Heineken's focus on Asia bears fruit APB as strategic vehicle for expansion "1993 was not just a good year, it was the real breakthrough." Maarten 11Rijkens, Coordinating Director Asia Pacific, is enthusiastic about devel opments in the region he is responsible for. That's only logical in view of the fast progress achieved there within a short space of time. In August last year Heineken announced that, via Asia Pacific Breweries (APB), it had acquired a participation in the Fujian brewery in China. A month later a joint venture contract was signed (also via APB) for the construction of a brewery near Bangkok, Thailand. November signal led the official opening of the new brewery near Ho Chi Minh City in Coordinating director Maarten H. Rijkens Vietnam. In the same month Heineken also announced that APB had acquired a majority shareholding in the New Zealand DB Group. Contrast These recent developments form a big contrast with the past. For decad es the Far East was a region which was not all too high on Heineken's list of priorities, explains Mr Bijkens. As long ago as 1931 the joint venture in Singapore had been started up with soft drinks manufacturer Fraser Neave, which resulted in Malayan Breweries (currently APB). But the joint venture's activities were mainly limited to Singapore, Malaysia and Papua New Guinea. In that same year Heineken also acquired its interest in Indonesia. And yet Mr Bijkens does not play down the importance of that early joint venture. "With hindsight, the joint venture with Fraser Neave was an excellent move, as it means that Heineken has been represented in the Asia Pacific region for decades and has built up a wealth of know- how and market insight." In the shade In the 'seventies and 'eighties Heineken's strategy was aimed prin cipally at strengthening its position in the home market: Europe. This was demonstrated by acquisitions in countries such as Italy, Spain, France and Ireland. Asia remained somewhat in the shade. The second half of the 'eighties brought a phase in which Heineken decided to refocus its cooperation with Fraser Neave. In 1986 it was agreed with Fraser Neave that the partnership would be strengthened and that combined efforts would be made, within the framework of APB, to seek further expansion in the region. The participation in the Mila brewery in the Chinese port of Shanghai was the first tangible result. When he was posted to Singapore as deputy group general manager of APB, Mr Bijkens also helped to cata logue the exact possibilities that exist for Heineken in that region. On his return to Amsterdam in 1991, he con- THE WORLD OF HEINEKEN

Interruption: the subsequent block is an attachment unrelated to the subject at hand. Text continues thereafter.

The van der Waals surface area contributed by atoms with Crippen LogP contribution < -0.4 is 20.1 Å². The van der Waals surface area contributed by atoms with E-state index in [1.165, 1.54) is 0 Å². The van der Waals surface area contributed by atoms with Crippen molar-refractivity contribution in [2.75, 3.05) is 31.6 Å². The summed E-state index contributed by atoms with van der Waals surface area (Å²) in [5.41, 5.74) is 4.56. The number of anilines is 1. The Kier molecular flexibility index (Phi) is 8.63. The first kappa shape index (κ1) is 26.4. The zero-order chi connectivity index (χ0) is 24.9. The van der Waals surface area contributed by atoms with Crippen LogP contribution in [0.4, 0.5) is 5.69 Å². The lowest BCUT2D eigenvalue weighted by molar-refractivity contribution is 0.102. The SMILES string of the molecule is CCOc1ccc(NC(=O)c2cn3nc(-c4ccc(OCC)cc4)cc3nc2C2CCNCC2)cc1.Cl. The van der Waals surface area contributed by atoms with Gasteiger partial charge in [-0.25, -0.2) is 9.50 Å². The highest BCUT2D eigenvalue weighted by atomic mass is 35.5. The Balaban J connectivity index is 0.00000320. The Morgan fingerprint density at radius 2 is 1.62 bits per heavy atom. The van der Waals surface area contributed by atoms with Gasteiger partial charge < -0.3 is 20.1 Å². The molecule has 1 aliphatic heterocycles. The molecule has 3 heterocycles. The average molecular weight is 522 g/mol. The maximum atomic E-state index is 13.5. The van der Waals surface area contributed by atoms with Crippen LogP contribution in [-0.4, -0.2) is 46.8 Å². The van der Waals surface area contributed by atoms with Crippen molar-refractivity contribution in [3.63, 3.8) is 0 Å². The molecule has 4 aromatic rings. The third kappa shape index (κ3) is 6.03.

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World of Heineken | 1994 | | pagina 28